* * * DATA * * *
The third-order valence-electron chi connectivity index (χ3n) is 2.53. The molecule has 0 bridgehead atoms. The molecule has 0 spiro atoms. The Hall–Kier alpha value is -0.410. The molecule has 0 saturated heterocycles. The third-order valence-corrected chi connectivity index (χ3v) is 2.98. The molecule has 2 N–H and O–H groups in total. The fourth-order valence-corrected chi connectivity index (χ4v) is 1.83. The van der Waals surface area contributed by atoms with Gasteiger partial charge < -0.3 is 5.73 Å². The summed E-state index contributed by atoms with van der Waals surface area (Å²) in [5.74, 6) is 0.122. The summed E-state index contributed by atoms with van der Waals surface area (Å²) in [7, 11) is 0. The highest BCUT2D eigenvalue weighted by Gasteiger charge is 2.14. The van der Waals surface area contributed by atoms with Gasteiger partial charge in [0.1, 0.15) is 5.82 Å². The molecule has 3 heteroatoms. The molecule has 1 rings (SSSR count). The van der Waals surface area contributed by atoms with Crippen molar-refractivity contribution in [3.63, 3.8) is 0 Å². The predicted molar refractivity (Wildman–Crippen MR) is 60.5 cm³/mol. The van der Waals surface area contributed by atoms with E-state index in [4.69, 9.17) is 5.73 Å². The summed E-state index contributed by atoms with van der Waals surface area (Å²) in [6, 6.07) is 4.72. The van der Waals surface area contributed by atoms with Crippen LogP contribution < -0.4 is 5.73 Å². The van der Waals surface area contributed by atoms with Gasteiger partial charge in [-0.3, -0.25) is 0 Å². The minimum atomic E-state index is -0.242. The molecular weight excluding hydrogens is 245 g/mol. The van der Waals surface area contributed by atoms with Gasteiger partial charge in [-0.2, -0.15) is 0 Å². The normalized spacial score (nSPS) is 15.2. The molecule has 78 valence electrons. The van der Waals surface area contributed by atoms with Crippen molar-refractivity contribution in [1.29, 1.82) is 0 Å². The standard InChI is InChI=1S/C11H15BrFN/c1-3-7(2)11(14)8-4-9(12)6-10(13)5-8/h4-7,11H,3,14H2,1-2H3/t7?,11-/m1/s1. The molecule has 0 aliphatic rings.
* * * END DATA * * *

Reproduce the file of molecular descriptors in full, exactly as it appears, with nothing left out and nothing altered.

The third-order valence-electron chi connectivity index (χ3n) is 2.53. The molecule has 0 bridgehead atoms. The molecule has 0 spiro atoms. The Hall–Kier alpha value is -0.410. The molecule has 0 saturated heterocycles. The third-order valence-corrected chi connectivity index (χ3v) is 2.98. The molecule has 2 N–H and O–H groups in total. The fourth-order valence-corrected chi connectivity index (χ4v) is 1.83. The van der Waals surface area contributed by atoms with Gasteiger partial charge < -0.3 is 5.73 Å². The summed E-state index contributed by atoms with van der Waals surface area (Å²) in [5.74, 6) is 0.122. The summed E-state index contributed by atoms with van der Waals surface area (Å²) in [7, 11) is 0. The highest BCUT2D eigenvalue weighted by Gasteiger charge is 2.14. The van der Waals surface area contributed by atoms with Gasteiger partial charge in [0.1, 0.15) is 5.82 Å². The molecule has 3 heteroatoms. The molecule has 1 rings (SSSR count). The van der Waals surface area contributed by atoms with Crippen molar-refractivity contribution in [3.63, 3.8) is 0 Å². The predicted molar refractivity (Wildman–Crippen MR) is 60.5 cm³/mol. The van der Waals surface area contributed by atoms with E-state index in [4.69, 9.17) is 5.73 Å². The summed E-state index contributed by atoms with van der Waals surface area (Å²) in [6, 6.07) is 4.72. The van der Waals surface area contributed by atoms with Crippen LogP contribution < -0.4 is 5.73 Å². The van der Waals surface area contributed by atoms with Gasteiger partial charge in [-0.3, -0.25) is 0 Å². The minimum atomic E-state index is -0.242. The molecular weight excluding hydrogens is 245 g/mol. The van der Waals surface area contributed by atoms with Gasteiger partial charge in [-0.2, -0.15) is 0 Å². The normalized spacial score (nSPS) is 15.2. The molecule has 78 valence electrons. The van der Waals surface area contributed by atoms with Crippen molar-refractivity contribution in [1.29, 1.82) is 0 Å². The standard InChI is InChI=1S/C11H15BrFN/c1-3-7(2)11(14)8-4-9(12)6-10(13)5-8/h4-7,11H,3,14H2,1-2H3/t7?,11-/m1/s1. The molecule has 0 aliphatic rings.